Sunday, June 20, 2010

“PROGRESSIVE” VERSUS “STATIC” CULTURES



“PROGRESSIVE” VERSUS “STATIC” CULTURES
By M.BAKRI MUSA
Reposted with permission from M.BAKRI MUSA

In 1999, Harvard’s Academy for International and Area Studies convened a symposium whose proceedings were published in the book, Culture Matters. As expected, the contributors are committed believers of the creed that cultural factors shape economic and political development. The natural corollary would be how can we ameliorate or negate factors in the culture that are obstacles to progress and encourage those that facilitate it.
Societies can be divided into those that have “progressive culture,” that is, a value system that promotes development within that society, and “static culture,” which of course favors the status quo, and thus lack of progress.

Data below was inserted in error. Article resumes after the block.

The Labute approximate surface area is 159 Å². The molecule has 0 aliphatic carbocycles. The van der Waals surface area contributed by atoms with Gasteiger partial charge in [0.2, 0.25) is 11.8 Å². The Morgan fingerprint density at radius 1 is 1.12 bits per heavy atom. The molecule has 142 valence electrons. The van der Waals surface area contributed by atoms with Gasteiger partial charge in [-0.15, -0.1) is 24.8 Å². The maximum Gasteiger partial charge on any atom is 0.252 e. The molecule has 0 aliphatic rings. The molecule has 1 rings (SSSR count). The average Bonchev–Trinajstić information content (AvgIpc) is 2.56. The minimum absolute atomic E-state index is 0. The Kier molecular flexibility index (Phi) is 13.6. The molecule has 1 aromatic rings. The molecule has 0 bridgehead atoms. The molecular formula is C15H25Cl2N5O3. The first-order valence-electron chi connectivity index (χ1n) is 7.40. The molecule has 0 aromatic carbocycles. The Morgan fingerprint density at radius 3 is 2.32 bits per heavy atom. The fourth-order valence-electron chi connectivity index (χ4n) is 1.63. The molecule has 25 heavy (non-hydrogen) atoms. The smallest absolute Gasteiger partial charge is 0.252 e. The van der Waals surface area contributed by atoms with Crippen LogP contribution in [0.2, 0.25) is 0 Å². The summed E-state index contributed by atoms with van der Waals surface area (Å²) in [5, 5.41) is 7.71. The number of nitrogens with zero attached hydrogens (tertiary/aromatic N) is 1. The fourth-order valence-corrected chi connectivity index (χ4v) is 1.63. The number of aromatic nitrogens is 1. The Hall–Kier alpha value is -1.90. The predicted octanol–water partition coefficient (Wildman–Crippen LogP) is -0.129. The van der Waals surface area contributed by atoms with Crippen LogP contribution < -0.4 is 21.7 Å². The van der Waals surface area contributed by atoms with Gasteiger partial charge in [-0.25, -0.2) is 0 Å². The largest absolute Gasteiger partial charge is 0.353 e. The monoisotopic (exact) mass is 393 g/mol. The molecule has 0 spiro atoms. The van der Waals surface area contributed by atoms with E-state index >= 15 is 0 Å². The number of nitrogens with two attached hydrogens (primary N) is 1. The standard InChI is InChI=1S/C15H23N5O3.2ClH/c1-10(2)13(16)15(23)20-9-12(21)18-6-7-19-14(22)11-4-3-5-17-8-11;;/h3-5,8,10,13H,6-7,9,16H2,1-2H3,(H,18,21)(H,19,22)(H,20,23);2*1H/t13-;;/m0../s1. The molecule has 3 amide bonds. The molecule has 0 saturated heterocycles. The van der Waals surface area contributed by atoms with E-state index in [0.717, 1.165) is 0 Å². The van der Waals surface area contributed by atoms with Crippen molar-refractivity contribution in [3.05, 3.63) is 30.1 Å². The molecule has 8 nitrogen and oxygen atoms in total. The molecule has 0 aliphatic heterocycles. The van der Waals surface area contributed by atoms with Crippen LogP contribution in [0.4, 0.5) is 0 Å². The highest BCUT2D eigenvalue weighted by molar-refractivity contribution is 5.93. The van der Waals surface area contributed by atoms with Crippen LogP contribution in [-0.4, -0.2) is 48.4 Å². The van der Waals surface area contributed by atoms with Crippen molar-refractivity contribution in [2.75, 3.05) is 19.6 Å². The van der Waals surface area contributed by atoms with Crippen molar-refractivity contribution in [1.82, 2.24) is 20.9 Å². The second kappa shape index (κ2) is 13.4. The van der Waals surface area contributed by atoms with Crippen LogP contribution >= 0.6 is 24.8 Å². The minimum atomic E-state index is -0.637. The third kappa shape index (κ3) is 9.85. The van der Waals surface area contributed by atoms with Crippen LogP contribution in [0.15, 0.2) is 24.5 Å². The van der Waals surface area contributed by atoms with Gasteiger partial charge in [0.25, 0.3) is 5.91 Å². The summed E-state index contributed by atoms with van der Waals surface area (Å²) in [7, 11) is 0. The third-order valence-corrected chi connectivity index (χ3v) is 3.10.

Time orientation, with the emphasis on the future rather than the present or the past, is one trait of a progressive society. This future must not be too far ahead as in the hereafter (the preoccupation of medieval Christians and present-day fundamentalist Muslims), rather for the immediate future of the present life. With this emphasis on the future comes the attendant attribute of planning for that future. With the planning comes savings, frugality, and other positive values that are conducive to economic growth. Societies with static culture have little time orientation, have no concept of the future, and thus see little need for planning. They also do not value time. In short, it is the manana culture encapsulated thus: why do today what can wait till tomorrow.